Wednesday, May 25, 2022

That's why you see so many of them walking the streets today.

After a two year hiatus due to COVID, the 34th annual Fleet Week New York will start today and continue through May 31st, and the U.S. Navy says about 2,600 Sailors, Marines, and Coast Guardsmen will be on hand to join in the "celebration of sea services."


(I will not play In The Navy, no sir.)

As the old jokes goes: Take care lady, the streets are full of seamen. Remember next week is Cipro week in NYC


Today is Towel Day. Remember a towel is "about the most massively useful thing an interstellar hitch hiker can have."



Towel Day is celebrated every May 25th as a tribute by fans of the late author Douglas Adams. On this day, fans carry a towel with them to demonstrate their love for the books and the author, as referenced in Adams' The Hitchhiker's Guide to the Galaxy.



(So keep that in mind with your intergalactic travels this summer)



So don't panic.

Let your Geek Pride Show!

Geek Pride Day is May 25, and here's what you need to know about the celebration for nerds worldwide.



The date was reportedly chosen to coincide with the first Star Wars film, Episode IV: A New Hope, which was released on May 25, 1977. The day also marks Towel Day, which is celebrated by fans of The Hitchhiker's Guide to the Galaxy author Douglas Adams. Fans carry a towel in his honor. Lastly, the day also marks The Glorious 25th of May, which fans of author Terry Pratchett's Discworld celebrate, often with a sprig of lilac.


May 25, 1934 -
The classic 30s detective film, based on the Dashiell Hammett novel, The Thin Man, starring William Powell and Myrna Loy, premiered on this date.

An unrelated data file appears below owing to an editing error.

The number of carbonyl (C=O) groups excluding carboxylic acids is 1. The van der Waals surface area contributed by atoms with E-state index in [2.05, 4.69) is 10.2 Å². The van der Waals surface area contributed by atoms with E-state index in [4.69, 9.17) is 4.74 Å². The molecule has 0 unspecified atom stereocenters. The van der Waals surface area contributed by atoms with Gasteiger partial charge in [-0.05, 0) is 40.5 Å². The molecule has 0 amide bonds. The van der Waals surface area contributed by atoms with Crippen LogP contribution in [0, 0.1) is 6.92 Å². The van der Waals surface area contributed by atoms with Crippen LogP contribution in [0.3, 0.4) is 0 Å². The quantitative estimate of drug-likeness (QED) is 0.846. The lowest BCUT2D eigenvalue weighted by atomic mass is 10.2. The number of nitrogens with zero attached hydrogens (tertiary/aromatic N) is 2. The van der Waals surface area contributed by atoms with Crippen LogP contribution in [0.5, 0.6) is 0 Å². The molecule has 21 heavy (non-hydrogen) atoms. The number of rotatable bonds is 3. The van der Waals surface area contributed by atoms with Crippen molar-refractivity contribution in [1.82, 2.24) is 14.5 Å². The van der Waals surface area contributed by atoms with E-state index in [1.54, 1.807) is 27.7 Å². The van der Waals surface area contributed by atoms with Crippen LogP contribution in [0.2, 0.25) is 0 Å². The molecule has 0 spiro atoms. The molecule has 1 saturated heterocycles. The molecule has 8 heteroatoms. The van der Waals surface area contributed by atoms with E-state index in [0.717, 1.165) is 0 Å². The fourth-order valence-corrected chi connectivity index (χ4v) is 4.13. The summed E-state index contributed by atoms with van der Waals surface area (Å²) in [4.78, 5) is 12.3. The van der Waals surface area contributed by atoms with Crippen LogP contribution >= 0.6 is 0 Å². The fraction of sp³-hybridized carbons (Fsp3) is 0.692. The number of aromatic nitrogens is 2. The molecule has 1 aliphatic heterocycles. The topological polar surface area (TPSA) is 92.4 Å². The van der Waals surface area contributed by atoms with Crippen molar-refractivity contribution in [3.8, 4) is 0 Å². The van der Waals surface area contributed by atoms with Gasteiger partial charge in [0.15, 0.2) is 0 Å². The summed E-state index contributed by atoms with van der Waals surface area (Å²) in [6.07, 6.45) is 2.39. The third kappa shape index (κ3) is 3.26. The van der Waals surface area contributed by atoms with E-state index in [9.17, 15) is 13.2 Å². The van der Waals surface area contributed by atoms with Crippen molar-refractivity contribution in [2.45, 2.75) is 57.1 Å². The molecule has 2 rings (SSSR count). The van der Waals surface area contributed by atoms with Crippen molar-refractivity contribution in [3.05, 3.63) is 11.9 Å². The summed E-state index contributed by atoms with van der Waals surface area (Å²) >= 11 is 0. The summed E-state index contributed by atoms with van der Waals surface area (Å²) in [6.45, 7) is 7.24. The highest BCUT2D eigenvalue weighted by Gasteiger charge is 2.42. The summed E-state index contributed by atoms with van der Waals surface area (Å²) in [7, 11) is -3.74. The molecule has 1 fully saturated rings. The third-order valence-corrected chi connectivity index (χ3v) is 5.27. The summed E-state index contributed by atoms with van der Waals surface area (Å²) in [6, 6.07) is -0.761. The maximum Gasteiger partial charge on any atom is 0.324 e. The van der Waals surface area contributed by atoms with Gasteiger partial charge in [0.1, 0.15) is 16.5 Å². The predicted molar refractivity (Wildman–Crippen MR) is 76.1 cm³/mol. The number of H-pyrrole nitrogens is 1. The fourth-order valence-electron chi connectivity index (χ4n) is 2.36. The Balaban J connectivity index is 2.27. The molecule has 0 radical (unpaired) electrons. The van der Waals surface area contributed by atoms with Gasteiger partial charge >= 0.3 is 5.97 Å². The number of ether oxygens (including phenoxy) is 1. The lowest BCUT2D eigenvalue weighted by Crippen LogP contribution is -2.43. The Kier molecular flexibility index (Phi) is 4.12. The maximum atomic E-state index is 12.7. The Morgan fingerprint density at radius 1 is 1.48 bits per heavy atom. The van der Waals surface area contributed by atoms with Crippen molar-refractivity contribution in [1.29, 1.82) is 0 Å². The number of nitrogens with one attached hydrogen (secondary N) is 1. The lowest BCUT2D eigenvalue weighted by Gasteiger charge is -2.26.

W.S. Van Dyke often did not bother with cover shots if he felt the scene was right on the first take, reasoning that actors "lose their fire" if they have to do something over and over. It was a lot of pressure on the actors, who often had to learn new lines and business immediately before shooting without the luxury of retakes, but Myrna Loy credited much of the appeal of the film to Van Dyke's pacing and spontaneity.


May 25, 1953 -
Universal-International released their first 3-D feature film, It Came from Outer Space, directed by Jack Arnold (and based on a story written by Ray Bradbury,) starring Richard Carlson, Barbara Rush, and Charles Drake in the US, on this date.



This was one of the few American movies from the 1950s to place its credits at the end rather than at the beginning.


May 25, 1966 -
Norman Jewison's Cold War comedy, The Russians Are Coming the Russians Are Coming, premiered on this date.



Ordinary townspeople were used as extras in the film. They were so thrilled to be a part of production that the rushes were shown at the end of each day in a local theater. The townspeople went every night, bringing their entire families with them.


May 25, 1966 -
Robert Bresson's classic, Au Hasard Balthazar, starring Anne Wiazemsky, and Fran├žois Lafarge, was released in France on this date.



In an interview, Bresson said he was inspired to make the story after reading a passage in Dostoyevsky's novel The Idiot, in which the main character the Prince mentions his special fondness among animals for the lowly donkey.


May 25, 1977 -
In a time long ago and in a galaxy far, far away, George Lucas began legally printing money with the release of the first Star Wars movie, which for reasons only know to George was titled - Stars Wars IV: A New Hope.



George realized that he did not have enough money so he released Star Wars Episode VI: Return of the Jedi on this date in 1983.



The point-of-view shots for the speeder bike sequence were achieved by having a camera operator with a Steadicam walk through the forest at normal speed with the camera filming at one frame per second. When the footage was played back at twenty-four frames per second, it gave the appearance of flying through the forest at high speeds.


May 25, 1979 -
Twentieth Century Fox released the science fiction film Alien, directed by Ridley Scott and starring Sigourney Weaver, Tom Skerritt, Yaphet Kotto, and John Hurt, on this date.



It was conceptual artist Ron Cobb who came up with the idea that the Alien should bleed acid. This came about when Dan O'Bannon ran into a wall with the screenplay in how to handle the last half of the movie. He needed a good reason for why the crew members don't just shoot the thing and kill it but still not make it an indestructible monster that can't be killed. The acid blood was the idea that solved this problem.